Using the amp bridged to a 4 ohm load. The speaker wires touched + to - and the amp began to play inconsistently then quit playing altogether. The amp also became unusually hot.
Now the amp does not play but does turn on.
If the wires were touching then the amp overworked itself into a early grave..What happends when they touch is the amp goes from seeing a 4 ohm load to seeing a 0 ohm load.
You can imagine why this would be bad for a amp...usually the amp should shut off to protect from damage and I would assume that Rockford would.
Right now im having a similar problem..I suggest your call rockford and ask to talk to a technical advisor ( the name escapes me) and ask him what he thinks.
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This amp is rated at 200 watts when run at 4 ohm load when in bridged mode (mono).You will need to check the measurement of the load at the amp's positive and negative location where it meets the speakers. You are actually going to need to measure the load of the speakers on the amp. If it ran too low of a load, meaning less than 4 ohms, there is a good possibility that the amp overheated and damaged some internal components due to not enough resistance. Some of their amps have internal fuses that can be replaced. It may be time to visit a diagnostic shop.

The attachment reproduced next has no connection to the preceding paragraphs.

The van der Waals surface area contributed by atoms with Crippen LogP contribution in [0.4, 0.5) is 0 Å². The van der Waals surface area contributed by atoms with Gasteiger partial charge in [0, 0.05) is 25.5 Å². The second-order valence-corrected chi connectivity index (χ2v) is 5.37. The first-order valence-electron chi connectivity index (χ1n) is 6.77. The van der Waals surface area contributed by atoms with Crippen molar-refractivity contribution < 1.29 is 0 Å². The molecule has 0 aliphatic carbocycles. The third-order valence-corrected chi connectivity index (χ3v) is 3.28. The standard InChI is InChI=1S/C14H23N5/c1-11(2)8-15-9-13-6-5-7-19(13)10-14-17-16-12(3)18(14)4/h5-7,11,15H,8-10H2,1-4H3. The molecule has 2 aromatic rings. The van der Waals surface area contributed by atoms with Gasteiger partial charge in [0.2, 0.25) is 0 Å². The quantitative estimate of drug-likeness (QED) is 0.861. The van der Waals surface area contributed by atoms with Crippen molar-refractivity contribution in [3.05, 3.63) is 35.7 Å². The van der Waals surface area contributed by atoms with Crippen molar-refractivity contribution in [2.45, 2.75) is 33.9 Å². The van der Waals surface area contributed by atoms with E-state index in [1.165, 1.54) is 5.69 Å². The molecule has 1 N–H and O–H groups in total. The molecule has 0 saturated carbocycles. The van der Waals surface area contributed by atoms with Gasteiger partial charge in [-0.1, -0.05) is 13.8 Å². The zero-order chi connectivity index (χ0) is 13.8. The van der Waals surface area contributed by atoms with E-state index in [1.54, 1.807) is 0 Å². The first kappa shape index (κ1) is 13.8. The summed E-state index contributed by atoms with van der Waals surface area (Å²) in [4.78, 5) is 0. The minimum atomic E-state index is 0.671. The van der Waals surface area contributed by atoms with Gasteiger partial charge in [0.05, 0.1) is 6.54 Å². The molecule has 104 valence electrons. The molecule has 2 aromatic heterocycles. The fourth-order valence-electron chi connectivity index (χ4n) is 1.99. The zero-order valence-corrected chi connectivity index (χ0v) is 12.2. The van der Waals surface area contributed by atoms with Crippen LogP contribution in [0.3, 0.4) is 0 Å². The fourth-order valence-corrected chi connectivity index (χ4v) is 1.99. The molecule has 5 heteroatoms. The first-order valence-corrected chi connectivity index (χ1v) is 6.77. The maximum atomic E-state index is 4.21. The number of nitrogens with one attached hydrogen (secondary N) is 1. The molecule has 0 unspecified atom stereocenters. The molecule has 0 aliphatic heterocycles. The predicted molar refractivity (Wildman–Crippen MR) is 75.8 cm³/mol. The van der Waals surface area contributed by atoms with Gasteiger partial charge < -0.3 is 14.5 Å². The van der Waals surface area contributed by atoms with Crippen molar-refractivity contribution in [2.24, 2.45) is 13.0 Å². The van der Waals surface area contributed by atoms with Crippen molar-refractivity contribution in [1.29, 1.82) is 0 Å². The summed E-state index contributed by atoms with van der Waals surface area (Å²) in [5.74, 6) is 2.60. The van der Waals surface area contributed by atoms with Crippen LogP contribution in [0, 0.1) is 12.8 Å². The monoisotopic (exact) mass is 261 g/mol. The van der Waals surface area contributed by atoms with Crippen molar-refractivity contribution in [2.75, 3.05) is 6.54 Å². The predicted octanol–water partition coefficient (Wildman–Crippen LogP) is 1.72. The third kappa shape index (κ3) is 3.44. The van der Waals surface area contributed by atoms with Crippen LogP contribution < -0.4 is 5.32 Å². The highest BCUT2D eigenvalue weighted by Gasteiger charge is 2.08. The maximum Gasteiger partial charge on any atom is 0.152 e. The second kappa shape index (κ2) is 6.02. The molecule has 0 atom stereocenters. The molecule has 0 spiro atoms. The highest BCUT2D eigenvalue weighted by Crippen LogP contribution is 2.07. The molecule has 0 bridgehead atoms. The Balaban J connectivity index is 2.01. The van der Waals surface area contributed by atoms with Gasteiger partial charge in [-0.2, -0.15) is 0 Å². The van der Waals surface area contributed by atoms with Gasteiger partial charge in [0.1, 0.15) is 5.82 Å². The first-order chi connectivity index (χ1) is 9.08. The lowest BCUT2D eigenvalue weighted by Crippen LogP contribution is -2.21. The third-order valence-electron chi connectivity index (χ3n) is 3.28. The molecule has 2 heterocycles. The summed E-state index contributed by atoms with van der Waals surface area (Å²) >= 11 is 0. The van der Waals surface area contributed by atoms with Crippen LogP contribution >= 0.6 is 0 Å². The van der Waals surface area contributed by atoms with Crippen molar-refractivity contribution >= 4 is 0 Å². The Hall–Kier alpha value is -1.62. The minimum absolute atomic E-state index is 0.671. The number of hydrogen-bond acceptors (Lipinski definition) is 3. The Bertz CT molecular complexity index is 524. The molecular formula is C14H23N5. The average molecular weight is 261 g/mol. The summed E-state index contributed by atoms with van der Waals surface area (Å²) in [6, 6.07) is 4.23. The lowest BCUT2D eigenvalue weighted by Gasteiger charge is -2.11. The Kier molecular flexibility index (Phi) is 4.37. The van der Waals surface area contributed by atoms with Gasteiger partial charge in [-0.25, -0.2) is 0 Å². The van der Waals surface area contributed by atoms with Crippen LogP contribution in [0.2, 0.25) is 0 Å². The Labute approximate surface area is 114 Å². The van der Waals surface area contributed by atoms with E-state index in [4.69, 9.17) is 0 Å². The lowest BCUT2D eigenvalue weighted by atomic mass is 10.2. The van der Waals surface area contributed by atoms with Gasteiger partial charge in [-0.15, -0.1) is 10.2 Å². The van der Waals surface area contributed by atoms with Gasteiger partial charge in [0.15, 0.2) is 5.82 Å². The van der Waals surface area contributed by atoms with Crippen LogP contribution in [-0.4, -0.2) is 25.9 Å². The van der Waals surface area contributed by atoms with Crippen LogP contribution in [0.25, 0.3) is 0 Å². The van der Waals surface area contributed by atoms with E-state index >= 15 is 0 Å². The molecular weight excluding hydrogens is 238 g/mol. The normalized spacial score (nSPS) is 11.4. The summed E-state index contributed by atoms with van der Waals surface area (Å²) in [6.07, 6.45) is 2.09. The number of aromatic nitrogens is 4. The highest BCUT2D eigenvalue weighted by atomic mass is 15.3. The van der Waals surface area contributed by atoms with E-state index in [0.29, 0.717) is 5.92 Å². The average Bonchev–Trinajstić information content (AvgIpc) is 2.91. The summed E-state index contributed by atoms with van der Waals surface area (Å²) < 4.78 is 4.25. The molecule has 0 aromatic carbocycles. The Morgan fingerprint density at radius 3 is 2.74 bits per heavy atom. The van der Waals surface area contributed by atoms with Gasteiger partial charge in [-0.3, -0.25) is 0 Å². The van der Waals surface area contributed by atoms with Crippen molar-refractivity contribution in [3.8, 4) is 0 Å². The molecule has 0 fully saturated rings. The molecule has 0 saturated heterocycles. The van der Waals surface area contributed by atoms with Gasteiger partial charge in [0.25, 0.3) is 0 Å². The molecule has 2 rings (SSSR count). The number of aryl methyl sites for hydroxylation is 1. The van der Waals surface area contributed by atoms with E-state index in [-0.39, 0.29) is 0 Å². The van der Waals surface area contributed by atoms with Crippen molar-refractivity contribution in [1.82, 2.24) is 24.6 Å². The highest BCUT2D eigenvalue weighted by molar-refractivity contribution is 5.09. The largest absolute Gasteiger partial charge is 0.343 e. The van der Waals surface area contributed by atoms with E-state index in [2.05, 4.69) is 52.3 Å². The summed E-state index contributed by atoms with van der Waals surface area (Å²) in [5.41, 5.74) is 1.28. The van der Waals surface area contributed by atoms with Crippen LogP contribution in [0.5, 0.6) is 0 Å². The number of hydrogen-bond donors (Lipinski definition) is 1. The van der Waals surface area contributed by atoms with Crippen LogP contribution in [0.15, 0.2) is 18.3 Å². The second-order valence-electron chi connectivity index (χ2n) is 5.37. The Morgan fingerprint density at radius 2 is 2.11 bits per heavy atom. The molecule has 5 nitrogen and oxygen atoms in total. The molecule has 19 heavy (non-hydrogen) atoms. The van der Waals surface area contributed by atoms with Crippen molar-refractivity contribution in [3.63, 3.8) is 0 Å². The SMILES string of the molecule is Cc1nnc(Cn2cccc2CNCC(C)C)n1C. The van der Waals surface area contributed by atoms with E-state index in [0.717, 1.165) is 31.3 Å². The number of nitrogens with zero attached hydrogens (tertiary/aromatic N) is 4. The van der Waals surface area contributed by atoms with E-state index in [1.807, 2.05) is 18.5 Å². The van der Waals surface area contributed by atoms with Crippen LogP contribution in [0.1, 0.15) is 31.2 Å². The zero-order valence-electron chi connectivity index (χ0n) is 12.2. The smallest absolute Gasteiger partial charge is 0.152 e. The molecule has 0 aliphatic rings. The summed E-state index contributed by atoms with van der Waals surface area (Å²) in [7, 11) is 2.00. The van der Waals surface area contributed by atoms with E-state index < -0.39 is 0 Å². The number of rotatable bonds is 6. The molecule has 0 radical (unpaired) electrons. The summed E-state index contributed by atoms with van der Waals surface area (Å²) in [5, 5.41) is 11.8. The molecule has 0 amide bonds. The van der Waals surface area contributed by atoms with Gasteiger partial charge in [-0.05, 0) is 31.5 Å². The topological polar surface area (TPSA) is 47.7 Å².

This amp is rated at 500 watts into a 4 ohm load bridged mono or 250 watts x 2 into 2 ohm load stereo. Do not go below that impedance in either case. The amp was meant to dissipate a certain amount of power, driving it to hard will lead to damage. Your speakers look like they are dual voice coils @ 4 ohms each. To get the max power while still saving your subs would be to parallel the voice coils on each woofer then run them in stereo with your amp. Stereo 2 ohm is 250 watts per speaker.
A single 4 ohm speaker wired to each channel, like you have them wired, presents a 4 ohm load. And it appears that you have them connected properly. The 401s is only stable to 4 ohms when bridged, so if you were to parallel the 2 4 ohm subs in bridged mode, the load would be 2 ohms and the amp would most likely overheat and go into protection.
I'd wire them the way you have them wired.
Each channel of the amp outputs only 100 watts into 4 ohms. That is adequate for regular full-range speakers, component speakers, mid-range drivers, and even some small subs. But it is a little low on power for most subwoofer applications.
if your sub will handle it, bridging it will give you more power. The best thing to do is to find out how much power the amp puts out ( RMS ) and if it is in your power handling range bridge it. It sounds better and gives you a harder punch because of more power.